New, safe and effective allergy medication
Published 12:09 pm Wednesday, March 8, 2017
Technology has finally produced safe, effective allergy medications for dogs. Allergies are one of the most common problems we see in dogs. In the past, we have struggled to treat allergies in dogs because safe medications aren’t very effective and effective medications have certain potential significant short and long-term side effects.
Recently two new medications have become available for allergies in dogs and they are both effective and safe. One comes as a tablet and the other is an injection. The tablets are best given twice a day for the first two weeks and then once a day for as long as necessary. The injection is given one time subcutaneously, or just under the skin, and lasts for four to eight weeks.
Although dogs and cats are very similar to people with respect to many medical conditions, they are extremely different from people when it comes to allergies. Dogs and cats can certainly suffer the same kind of symptoms from allergies, but they are much more likely to have skin problems.
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People and pets can be allergic to such things as pollen from flowers and trees, grass, weeds, mildew, dust mites, insects, fleas, chemicals and food. Sometimes pets experience the typical respiratory symptoms of sneezing, nasal congestion, coughing and itchy, watery eyes. Most often, pets’ allergy symptoms are itching, scratching and chewing due to severely inflamed skin.
Each type of allergy has a typical pattern of hair loss and irritated skin. For example, dogs with inhalant allergies usually lick or chew on their paws. They may itch a lot on the underside of their chest and abdomen.
Flea allergies in dogs cause hair loss and inflamed skin at the base of their tail and on their rear legs. Dogs with food allergies can itch anywhere on their body, but often they have reoccurring or chronic ear infections and problems with impacted anal glands.
Cats with food allergies usually have intense itching around their neck and head. Other allergies in cats often present with scabs around their neck and at the base of their tail.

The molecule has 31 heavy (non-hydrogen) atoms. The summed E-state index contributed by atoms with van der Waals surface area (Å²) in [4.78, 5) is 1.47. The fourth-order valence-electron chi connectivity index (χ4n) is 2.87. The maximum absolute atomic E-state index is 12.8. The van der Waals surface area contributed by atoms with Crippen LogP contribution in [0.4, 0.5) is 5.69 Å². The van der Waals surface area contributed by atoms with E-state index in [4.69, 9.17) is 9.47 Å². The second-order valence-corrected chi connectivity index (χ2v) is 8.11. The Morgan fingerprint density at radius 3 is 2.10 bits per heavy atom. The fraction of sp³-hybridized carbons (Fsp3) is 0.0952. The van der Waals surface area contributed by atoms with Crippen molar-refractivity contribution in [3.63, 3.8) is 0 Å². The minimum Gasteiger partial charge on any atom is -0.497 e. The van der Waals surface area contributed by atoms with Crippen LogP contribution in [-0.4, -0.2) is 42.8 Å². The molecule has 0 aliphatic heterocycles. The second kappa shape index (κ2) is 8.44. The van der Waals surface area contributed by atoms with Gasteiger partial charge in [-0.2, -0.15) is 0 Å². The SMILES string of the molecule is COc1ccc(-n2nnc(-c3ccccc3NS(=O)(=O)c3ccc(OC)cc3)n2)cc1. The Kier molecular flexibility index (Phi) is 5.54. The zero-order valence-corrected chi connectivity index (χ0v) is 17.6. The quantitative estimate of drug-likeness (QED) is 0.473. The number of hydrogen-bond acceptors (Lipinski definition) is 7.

Contact allergies are simply when a pet’s skin comes into contact with an irritant. The underside of the pet is usually affected because that is the area affected while lying down.
If your dog has seasonal allergies, it suggests inhalant allergies. Year-round allergies would suggest possible food allergies. Of course, flea allergies are more common in the spring, summer and fall, but can also be a problem in the winter in certain situations.
More often than not, pets have more than one type of allergy. They may have inhalant and food allergy at the same time. Those pets tend to be more difficult to diagnose and treat.
Since pets’ allergies are so different from allergies in people, treatment is often very challenging. Most of the time, medications such as over-the-counter antihistamines, work much better for people than animals. Basically, antihistamines such as Benadryl, Claritin or Zyrtec work mildly and only approximately 25 percent of the time.
Now there are two very unique, safe and effective medications we use currently to treat pets’ allergies. Each pet’s treatment protocol is curtailed to the individual depending on the type and severity of their allergies.
Normally, diagnosing and treating pets’ allergies requires tracking and following the patient’s signs and symptoms over a period of time documenting time of year, severity of symptoms and response to treatments. Using this type of treatment plan allows your veterinarian to develop the best protocol specific for your pet.
If your pet is showing any symptoms of allergies, contact your veterinarian as soon as possible to ensure your pet lives a long, healthy and happy life.